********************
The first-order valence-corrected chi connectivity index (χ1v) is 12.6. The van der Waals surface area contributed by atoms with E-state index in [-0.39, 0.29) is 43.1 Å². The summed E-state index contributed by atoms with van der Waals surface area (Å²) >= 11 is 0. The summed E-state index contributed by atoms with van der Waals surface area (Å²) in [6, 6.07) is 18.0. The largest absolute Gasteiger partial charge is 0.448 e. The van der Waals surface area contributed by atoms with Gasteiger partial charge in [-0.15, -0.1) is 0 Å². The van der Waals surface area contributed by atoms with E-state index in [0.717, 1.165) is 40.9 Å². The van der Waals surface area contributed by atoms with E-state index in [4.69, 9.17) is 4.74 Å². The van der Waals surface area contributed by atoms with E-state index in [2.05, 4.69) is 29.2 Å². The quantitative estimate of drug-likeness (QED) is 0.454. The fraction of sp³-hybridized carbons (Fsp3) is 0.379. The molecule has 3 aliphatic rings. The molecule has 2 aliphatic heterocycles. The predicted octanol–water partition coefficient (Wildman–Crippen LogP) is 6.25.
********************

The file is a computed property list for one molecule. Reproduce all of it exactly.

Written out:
The first-order valence-corrected chi connectivity index (χ1v) is 12.6. The van der Waals surface area contributed by atoms with E-state index in [-0.39, 0.29) is 43.1 Å². The summed E-state index contributed by atoms with van der Waals surface area (Å²) >= 11 is 0. The summed E-state index contributed by atoms with van der Waals surface area (Å²) in [6, 6.07) is 18.0. The largest absolute Gasteiger partial charge is 0.448 e. The van der Waals surface area contributed by atoms with Gasteiger partial charge in [-0.15, -0.1) is 0 Å². The van der Waals surface area contributed by atoms with E-state index in [0.717, 1.165) is 40.9 Å². The van der Waals surface area contributed by atoms with E-state index in [4.69, 9.17) is 4.74 Å². The van der Waals surface area contributed by atoms with E-state index in [2.05, 4.69) is 29.2 Å². The quantitative estimate of drug-likeness (QED) is 0.454. The fraction of sp³-hybridized carbons (Fsp3) is 0.379. The molecule has 3 aliphatic rings. The molecule has 2 aliphatic heterocycles. The predicted octanol–water partition coefficient (Wildman–Crippen LogP) is 6.25.